Going into the Republican presidential debate Wednesday night Scott Walker knew he needed to conduct himself on stage in a far different fashion from the first national outing earlier their summer. He needed to fully use his allotted time, put meat on his answers, and work to present himself in the fashion that made for such a dramatic opening in his bid for the White House. Since the heady days earlier this year in Iowa his poll numbers have plummeted and the narrative of his campaign has been about flip-flopping and being in a race that is over his head.
During the debate Walker did present himself with more energy and willingness to engage and not wait to be called on to lend his perspective to the issues at hand. But he seemed unable to step into issues with any depth or sureness over what he was talking about. There was once again an over reliance on using the time-tested lines from the campaign stops to be offered up as responses.
The problem this morning is Walker did not elevate himself to the point that he changed his troubling narrative. While he may have improved his performance more than any other candidate from the first debate he did not do anything to catapult himself from the low single digits in the polls. Surely funders are paying attention to that troubling fact.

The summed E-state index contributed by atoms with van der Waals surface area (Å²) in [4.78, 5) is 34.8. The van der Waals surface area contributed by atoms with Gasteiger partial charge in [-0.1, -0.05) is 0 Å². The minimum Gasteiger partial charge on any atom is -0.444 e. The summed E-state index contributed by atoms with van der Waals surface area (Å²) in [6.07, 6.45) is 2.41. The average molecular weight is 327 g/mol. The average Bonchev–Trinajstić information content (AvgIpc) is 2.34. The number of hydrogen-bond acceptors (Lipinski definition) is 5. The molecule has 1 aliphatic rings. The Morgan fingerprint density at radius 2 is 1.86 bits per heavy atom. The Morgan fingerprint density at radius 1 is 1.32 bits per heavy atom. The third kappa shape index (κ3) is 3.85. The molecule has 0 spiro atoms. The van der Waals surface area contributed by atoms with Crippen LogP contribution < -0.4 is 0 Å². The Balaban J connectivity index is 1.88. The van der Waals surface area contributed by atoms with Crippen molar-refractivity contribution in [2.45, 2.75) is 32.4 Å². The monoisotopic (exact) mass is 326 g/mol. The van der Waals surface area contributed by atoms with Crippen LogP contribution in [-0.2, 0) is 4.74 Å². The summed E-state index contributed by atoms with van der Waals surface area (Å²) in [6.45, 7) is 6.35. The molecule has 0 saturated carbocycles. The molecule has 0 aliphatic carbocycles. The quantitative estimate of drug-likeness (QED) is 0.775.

What struck me was how inconsequential to the evening Walker was. CNN understood his lack of relevancy and only asked two direct questions of him. The polls show the players are–and I can not believe I am writing this–Donald Trump, Ben Carson, and Carly Fiorina. There was not a lot of time for others to make their points, but every other candidate was able to have more speaking time than Walker, as was also the case in the first debate. Wednesday night Walker got the least amount of airtime with just 8 1/2 minutes, which put him behind Mike Huckabee and John Kasich, who each had roughly nine minutes.
Even though Walker was marginally better this time than in Cleveland there was still much to be desired from his inability to wrap himself in the national issues and seem credible when doing so.
It was almost embarrassing to watch Walker be schooled about why working with leaders of other nations matter, such as the case with China or why agreements with those we disagree with are important to craft and honor. It made Walker look truly unprepared for the leadership duties that fall on a president when he seemed unable or unwilling to see the folly of cancelling a state dinner with the president of China or desiring to rip up the Iran nuclear deal on Day One.
I sat through this debate which lasted way too long and thought with dismay others around the world were also watching and wondering what in hell is wrong with America that would allow this crop of presidential contenders to rise to the top.